Mberiah – wester civ – wk4 discussion

Initial post due Friday, 31 October by 1900 EST.  

Student Responses due Sunday, 2 November by 1900 EST


Western Civilization – Discussion Forum – Week 4


Please choose ONE of the following questions to answer for the Discussion Forum this week.  After you post your own answer, you will need to respond to three of your fellow classmates.

1. Given what you have read in our textbook, do you believe that the Roman Empire declined and fell?  Or that society, politics and life in general simply evolved-for the good or bad – after Odoacer overthrew Roman Emperor Romulus Augustulus in 476?  Use specific details and examples from the book to support your opinion.

2.  On Christmas Day, 800 CE, Charlemagne was crowned Holy Roman Emperor, a title that seems to imply a great deal.  In what ways was Charlemagne himself “holy” or “Roman?”  Does he fit either description?  Why or why not?

3.  Some historians have called the Crusades “successful failures.”  Using what you learned from the textbook readings this week, explain how these historians could justify such an opinion.  Do you agree with them?  Why or why not?



Student Response #1 

I believe referring  to the Crusades as a “successful failure” is a stretch. The purpose of the Crusades were to win Christian control of the holy land, Jerusalem. The Byzantine emperor, Alexius reached out the Pope Urban II for help in recruiting troops. Pope Urban told crowds those who made the trip would be offered forgiveness of their sins, “the pains of the trip would substitute for ordinary penance” (Hunt, p331). Somewhere between 60,000 and 100,000 people left their homes for a rough journey “to the Holy Land to fight for God” (Hunt, p331). The First Crusades did accomplish getting the holy land under Christian control but in the way Alexius had hoped. The leaders of these expeditions kept the newly conquered territories for themselves instead of handing to Alexius as he had hoped. Many more unsuccessful crusades happen later. The Muslims regained control in the middle east and the Christians lost the holy land. With the main goal of these holy wars being to gain control of the middle east, its obvious it was a failure. The Christians control of the holy land was short lived. In my opinion a “successful failure” can be defined as not accomplishing the main goal but still having a positive outcome in someway or another. Some historians do credit some positive advancements to the Crusades. Its they inspired “far-flung expedition like Columbus’s in 1492” (Hunt, p335). Its also been said that the Crusades stimulated trade and shaped our modern taxation systems. Our textbook states that “the commercial revolution would have happened with out them (the Crusades)” (Hunt, p335). I’m positive all of these things would have happened even without the Crusades. I feel the Crusades were a very dark time in history and the only real “success” we can take away from it is the need for separation between church and state.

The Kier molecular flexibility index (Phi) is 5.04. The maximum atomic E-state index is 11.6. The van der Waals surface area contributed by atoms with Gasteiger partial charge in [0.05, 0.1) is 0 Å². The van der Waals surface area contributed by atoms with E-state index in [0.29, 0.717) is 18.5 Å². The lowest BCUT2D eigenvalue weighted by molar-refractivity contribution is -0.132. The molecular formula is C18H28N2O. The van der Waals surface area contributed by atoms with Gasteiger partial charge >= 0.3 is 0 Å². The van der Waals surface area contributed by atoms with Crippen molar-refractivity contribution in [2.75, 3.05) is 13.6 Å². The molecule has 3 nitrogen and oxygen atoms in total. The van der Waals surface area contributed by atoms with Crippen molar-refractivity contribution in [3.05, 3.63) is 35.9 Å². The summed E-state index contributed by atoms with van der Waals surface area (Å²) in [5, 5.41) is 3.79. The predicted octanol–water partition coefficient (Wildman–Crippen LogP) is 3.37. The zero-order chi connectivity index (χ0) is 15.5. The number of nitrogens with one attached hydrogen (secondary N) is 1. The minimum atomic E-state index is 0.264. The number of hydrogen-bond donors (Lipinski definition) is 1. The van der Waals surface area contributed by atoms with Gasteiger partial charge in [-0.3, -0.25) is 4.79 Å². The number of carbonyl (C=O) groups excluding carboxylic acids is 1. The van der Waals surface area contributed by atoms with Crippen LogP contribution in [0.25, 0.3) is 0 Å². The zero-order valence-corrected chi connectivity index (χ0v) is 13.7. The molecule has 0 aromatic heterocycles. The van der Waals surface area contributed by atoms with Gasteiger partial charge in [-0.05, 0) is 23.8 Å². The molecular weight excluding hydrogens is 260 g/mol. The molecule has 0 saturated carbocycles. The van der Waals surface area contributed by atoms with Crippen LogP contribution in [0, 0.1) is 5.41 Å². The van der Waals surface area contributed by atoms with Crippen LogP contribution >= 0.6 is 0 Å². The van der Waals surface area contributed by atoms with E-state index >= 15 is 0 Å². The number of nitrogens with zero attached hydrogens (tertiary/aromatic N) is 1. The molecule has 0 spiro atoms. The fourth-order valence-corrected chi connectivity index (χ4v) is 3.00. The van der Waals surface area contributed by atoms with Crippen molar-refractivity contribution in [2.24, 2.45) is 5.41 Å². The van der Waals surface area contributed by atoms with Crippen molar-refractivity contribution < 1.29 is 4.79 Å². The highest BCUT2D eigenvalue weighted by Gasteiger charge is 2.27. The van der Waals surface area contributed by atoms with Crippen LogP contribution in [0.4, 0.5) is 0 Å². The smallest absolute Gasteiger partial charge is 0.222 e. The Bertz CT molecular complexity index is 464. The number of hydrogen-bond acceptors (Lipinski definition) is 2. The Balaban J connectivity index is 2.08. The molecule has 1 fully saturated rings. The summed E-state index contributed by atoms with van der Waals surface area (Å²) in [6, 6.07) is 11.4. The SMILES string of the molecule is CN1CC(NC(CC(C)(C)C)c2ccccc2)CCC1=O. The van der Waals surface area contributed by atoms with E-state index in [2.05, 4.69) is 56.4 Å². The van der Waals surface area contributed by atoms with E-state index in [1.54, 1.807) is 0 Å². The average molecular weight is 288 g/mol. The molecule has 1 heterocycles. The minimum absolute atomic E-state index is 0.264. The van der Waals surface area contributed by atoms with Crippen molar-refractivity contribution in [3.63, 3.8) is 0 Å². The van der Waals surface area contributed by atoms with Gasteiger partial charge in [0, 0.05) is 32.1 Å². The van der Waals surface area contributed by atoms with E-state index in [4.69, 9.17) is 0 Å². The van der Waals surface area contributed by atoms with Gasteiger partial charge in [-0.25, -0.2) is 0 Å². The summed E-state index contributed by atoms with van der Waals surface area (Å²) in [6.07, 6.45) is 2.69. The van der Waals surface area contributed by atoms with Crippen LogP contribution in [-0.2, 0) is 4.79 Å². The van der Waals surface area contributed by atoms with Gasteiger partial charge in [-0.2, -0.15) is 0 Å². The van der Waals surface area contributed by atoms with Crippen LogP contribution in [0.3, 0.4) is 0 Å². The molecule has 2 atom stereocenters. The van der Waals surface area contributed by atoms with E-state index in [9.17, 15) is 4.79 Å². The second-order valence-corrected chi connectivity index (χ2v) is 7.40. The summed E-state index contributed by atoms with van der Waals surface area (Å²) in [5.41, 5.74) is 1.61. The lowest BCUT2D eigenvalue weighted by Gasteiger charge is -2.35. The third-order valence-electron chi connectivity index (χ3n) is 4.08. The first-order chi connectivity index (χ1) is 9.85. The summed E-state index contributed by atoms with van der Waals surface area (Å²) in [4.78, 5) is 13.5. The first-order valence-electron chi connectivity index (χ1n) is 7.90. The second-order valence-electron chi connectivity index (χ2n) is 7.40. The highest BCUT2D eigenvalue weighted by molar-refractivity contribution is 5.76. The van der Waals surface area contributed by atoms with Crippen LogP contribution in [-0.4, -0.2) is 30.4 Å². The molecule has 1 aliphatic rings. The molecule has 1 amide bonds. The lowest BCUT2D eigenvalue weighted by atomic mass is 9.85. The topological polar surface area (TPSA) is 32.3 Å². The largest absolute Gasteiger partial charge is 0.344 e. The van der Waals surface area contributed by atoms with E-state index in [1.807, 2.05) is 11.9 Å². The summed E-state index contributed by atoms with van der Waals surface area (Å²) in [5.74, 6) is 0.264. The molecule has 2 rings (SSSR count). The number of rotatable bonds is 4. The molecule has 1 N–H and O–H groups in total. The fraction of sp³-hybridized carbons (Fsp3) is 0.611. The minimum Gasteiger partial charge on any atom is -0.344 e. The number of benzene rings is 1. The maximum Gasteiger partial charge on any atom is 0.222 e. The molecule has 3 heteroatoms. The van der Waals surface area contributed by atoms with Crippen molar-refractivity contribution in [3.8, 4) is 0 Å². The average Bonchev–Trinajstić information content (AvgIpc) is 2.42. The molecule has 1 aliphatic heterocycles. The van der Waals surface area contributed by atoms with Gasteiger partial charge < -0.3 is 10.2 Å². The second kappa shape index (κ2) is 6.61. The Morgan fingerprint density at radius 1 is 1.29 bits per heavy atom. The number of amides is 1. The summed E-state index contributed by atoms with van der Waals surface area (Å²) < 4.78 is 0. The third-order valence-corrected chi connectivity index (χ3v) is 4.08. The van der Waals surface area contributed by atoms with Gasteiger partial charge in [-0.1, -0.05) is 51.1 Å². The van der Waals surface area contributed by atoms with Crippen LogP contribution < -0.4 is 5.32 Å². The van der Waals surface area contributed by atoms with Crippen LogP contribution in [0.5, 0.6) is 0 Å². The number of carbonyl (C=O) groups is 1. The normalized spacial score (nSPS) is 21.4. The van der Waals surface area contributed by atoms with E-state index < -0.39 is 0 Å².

Hunt, L., Martin, T., Rosenwein, B., & Smith, B. (2012). Commercial Quickening and Religious Reform, 1050-1150. In Making of the West: To 1750 (4th Ed., Vol. 1, Ch. 10). Boston: Bedford/ St. Martin’s.



Student Response #2 

This week I chose to answer question two about Charlemagne. Charlemagne was crowned the Holy Roman Emperor on December 25, 800. Charlemagne could scarcely be considered Roman, at best. The Carolingian dynasty was allied with the Roman papacy and followed the Roman Christianity virtues and values [1], but the Byzantine dynasty was depicted as the most accurate representation of the “old” Roman Empire. Though Charlemagne did put a lot of stock into the liberal arts, education, architecture, “sponsored building programs to symbolize his authority, standardized weights and measures, and acted as patron of intellectual and artistic efforts.”[2] He adopted quite a few aspects of old Roman leaders such as Julius Caesar, but he was hardly Roman himself.